The Spellings Report: Today's Big NCLB News!
There's some BIG news today about No Child Left Behind. It seems as though a number of states have been using a loophole in the law to hide some students' test scores from scrutiny. As one might guess, US Education Secretary Margaret Spellings is not amused:
Laquanya Agnew and Victoria Duncan share a desk, a love of reading and a passion for learning. But because of a loophole in the No Child Left Behind Act, one second-grader's score in Tennessee counts more than the other's. That is because Laquanya is black, and Victoria is white.There is much more to read in the whole piece. See page 1 here, page 2 here, page 3 here, and page 4 over there.
An Associated Press computer analysis has found Laquanya is among nearly 2 million children whose scores aren't counted when it comes to meeting the law's requirement that schools track how students of different races perform on standardized tests.
The AP found that states are helping public schools escape potential penalties by skirting that requirement. And minorities _ who historically haven't fared as well as whites in testing _ make up the vast majority of students whose scores are excluded.
The Education Department said that while it is pleased that nearly 25 million students nationwide are now being tested regularly under the law, it is concerned that the AP found so many students aren't being counted by schools in the required racial categories.
"Is it too many? You bet," Education Secretary Margaret Spellings said in an interview. "Are there things we need to do to look at that, batten down the hatches, make sure those kids are part of the system? You bet."
The plight of the two second-graders shows how a loophole in the law is allowing schools to count fewer minorities in required racial categories.
There are about 220 students at West View Elementary School in Knoxville, Tenn., where President Bush marked the second anniversary of the law's enactment in 2004. Tennessee schools have federal permission to exclude students' scores in required racial categories if there are fewer than 45 students in a group.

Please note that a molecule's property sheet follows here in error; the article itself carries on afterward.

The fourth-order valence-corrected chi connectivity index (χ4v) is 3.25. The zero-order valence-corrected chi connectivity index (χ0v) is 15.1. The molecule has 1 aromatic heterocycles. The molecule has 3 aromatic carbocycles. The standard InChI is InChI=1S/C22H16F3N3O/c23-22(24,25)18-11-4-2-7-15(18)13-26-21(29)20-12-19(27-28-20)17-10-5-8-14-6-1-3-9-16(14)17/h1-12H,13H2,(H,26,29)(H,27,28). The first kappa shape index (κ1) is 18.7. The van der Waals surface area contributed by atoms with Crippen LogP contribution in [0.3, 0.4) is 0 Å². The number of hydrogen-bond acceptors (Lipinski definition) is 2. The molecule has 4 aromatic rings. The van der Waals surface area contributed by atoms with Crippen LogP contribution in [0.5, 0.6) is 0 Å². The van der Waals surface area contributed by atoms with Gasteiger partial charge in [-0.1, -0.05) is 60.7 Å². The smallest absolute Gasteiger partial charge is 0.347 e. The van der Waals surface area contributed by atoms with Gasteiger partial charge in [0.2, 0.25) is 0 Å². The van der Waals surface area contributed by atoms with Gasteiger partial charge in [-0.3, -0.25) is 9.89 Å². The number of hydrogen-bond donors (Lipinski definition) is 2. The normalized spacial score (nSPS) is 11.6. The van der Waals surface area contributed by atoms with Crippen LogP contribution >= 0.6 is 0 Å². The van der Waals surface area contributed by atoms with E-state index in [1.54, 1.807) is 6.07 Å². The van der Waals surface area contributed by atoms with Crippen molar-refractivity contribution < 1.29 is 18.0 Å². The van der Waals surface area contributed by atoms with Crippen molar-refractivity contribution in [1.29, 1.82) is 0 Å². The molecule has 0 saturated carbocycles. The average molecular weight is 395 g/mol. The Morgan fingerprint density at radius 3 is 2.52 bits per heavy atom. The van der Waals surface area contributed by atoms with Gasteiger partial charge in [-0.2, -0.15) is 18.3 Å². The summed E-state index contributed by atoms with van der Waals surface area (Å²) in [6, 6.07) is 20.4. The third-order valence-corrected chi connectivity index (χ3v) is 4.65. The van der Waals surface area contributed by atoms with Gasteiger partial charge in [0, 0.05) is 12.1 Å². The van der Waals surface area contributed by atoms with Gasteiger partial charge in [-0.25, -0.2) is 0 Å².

There are more than 45 white students. Victoria counts.
There are fewer than 45 black students. Laquanya does not.
One of the consequences is that educators are creating a false picture of academic progress.
"We're forcing districts and states to play games because the system is so broken, and that's not going to help at all," said Kathy Escamilla, a University of Colorado education professor. "Those are little games to prevent showing what's going on."
Under the law signed by Bush in 2002, all public school students must be proficient in reading and math by 2014, although only children above second grade are required to be tested.
Schools receiving federal poverty aid also must demonstrate annually that students in all racial categories are progressing or risk penalties that include extending the school year, changing curriculum or firing administrators and teachers.
The law requires public schools to test more than 25 million students periodically in reading and math. No scores can be excluded from a school's overall measure.
I think that as 2014 (also known as the Day Of Reckoning) approaches, there will be more revelations of other schemes and artifices that have been cooked-up in order to avoid the sanctions that NCLB imposes on those schools that have failed to meet what we believe is an unreachable goal: 100% of students reading and calculating at or above grade level.
Which leads us to another question: Did the No Child Left Behind Act set-up American public education for failure by setting an unrealistic goal?
Just some food for thought...
Update: (04/19/06) Heh. Congress is going to investigate. I hope they do better with this than they've done with illegal immigration, war profiteering, tax loopholes,
Other Voices: AFT's NCLBlog here and there, Friends Of Dave, Eduwonk.com here and there